Cybersecurity is quickly becoming one of the world’s biggest concerns. With credit card fraud and identity theft rising steadily, companies of all sizes are protecting their consumers with the addition of encryption and EMV technology, but individuals are far from the only ones being targeted by hackers.
American businesses were hit hard in 2016, with Yahoo experiencing one of the biggest data breaches in history and the headline-making DNC hack that is suspected of having international origins. From politics and technology to healthcare providers and food suppliers, industries across the board are increasingly subject to cyber attacks.
The EU Cracks Down on Hacking
In response to increasingly widespread incidents of hacking, the EU took its first step towards legislating cybersecurity in March 2014. The resulting law, known as The Network and Information Security (NIS) Directive, passed in January of 2016 and will be implemented by 2018.
Known as a bastion of user privacy, the EU is lagging behind the U.S. when it comes to network security. Last year alone the European Commission was attacked 110 separate times, which amounted to a 20% increase from the year before. Additionally, many EU members, including German Chancellor Angela Merkel and Jean-Yves Le Drian, the French defense minister, are increasingly worried about potential Russian interference in their own upcoming elections.
The NIS directive is designed to bring the cybersecurity capabilities of all EU member countries up to the same level of development. The law is also designed to foster cooperation and information flow between member countries and to put security requirements in place for all essential services. Companies offering essential services — energy, transportation, banking, financial market infrastructures, drinking water supply and distribution, digital infrastructure and healthcare — will be required to notify the proper authorities regarding breaches of their cyber networks and to combat these attacks as quickly and efficiently as possible.
Companies outside the scope of the NIS Directive will also be compelled to report any attacks on their networks, especially ones that could have a “significant disruptive effect,” which is determined by a number of variables, including size, scope and the area of affected consumers. These companies, however, will not be subject to any of the other obligations the directive implements.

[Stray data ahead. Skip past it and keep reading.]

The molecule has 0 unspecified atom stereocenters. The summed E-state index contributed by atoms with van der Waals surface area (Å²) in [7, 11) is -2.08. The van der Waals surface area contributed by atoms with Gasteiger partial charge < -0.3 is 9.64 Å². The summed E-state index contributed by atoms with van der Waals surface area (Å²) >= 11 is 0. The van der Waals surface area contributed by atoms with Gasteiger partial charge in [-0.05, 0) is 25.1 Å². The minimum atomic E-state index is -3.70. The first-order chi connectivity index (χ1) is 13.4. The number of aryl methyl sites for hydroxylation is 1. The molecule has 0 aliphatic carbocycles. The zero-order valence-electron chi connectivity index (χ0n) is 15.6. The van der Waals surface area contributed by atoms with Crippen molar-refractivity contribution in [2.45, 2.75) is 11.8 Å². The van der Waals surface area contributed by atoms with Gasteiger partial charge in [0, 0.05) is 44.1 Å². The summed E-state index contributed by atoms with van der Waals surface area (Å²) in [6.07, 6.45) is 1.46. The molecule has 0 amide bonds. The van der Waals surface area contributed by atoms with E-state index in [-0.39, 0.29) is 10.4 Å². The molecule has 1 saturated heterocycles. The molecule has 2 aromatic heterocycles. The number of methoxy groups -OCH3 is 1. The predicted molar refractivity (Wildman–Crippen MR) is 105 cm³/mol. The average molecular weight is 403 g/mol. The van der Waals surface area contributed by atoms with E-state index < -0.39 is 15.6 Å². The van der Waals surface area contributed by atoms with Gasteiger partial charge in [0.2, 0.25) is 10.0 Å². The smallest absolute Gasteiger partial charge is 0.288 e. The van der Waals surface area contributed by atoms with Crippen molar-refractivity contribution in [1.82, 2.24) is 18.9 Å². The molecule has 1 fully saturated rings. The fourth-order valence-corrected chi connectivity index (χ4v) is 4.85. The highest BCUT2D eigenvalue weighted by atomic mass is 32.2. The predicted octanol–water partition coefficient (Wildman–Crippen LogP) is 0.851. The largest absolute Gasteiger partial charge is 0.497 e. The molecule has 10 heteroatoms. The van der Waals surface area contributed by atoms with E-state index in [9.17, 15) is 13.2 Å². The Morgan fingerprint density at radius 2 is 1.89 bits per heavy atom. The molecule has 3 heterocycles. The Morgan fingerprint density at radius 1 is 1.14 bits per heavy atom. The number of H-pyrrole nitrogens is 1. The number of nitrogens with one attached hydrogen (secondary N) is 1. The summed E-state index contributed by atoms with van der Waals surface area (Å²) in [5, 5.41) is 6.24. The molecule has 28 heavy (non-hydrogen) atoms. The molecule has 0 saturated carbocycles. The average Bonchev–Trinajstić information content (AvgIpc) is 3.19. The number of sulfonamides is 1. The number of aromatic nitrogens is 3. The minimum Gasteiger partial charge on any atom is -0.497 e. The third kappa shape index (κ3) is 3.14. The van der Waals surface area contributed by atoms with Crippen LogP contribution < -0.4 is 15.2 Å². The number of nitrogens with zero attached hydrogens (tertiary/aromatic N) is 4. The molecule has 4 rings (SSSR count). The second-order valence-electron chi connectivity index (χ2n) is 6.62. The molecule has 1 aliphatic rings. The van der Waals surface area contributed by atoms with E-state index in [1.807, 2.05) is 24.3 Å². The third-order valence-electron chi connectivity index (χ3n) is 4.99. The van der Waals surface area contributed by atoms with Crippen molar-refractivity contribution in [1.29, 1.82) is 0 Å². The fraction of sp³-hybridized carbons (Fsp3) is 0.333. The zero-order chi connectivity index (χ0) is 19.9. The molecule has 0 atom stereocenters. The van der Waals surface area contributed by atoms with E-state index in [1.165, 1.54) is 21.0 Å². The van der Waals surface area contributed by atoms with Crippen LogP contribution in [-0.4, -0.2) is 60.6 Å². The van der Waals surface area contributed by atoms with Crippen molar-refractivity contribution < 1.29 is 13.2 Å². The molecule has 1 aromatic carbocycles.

Unfortunately, many companies aren’t happy about this new directive, as companies that have publicized their security breaches have seen their share prices and customer base dwindle. To combat underreporting, the directive has implemented a fine of 4% of a company’s global annual revenue for any breaches that go unreported.
Additionally, many companies are struggling with the financial cost of implementing proper cybersecurity. As of January 2017, as many as two-thirds of UK companies alone have admitted that they are not yet ready to comply with the NIS directive. Now that the UK has elected to leave the EU, it is unclear if Great Britain will adopt a similar law in the future.
U.S. Laws Curb Hacking Threats
In the U.S., the robust Cybersecurity Information Sharing Act has been in place since 2015. Though CISA is different from the NIS directive, the goals remain the same: reporting cybersecurity incidents and providing the proper authorities with information to help combat the situation. When incidences of cyber security attacks are reported in the U.S., they are reviewed by two separate entities: the Department of Homeland Security and the United States Computer Emergency Readiness Team (US-CERT). As of April 1, 2017, new guidelines of incident notifications go into effect.
Similarly to the NIS directive, CISA only requires agencies of the federal executive branch to report their incidences, giving private sector companies the opportunity to handle their security incidents themselves. Agencies who choose to notify the government about security breaches are not protected by CISA the way that government agencies are, which can cause hesitation from private entities to share information regarding their security incidents.
Need Security Support?
Despite the measures being taken, cybersecurity is still a huge global concern. While directives are being put into place to combat attacks, there is still a long way to go before true cybersecurity is in effect. In the meantime, Bluefin wants to help you secure your networks and keep your company safe. Contact us for information on payment security solutions, including PCI-validated Point-to-Point Encryption (P2PE), EMV, Tokenization, Transparent Redirect, and iFrame for Ecommerce.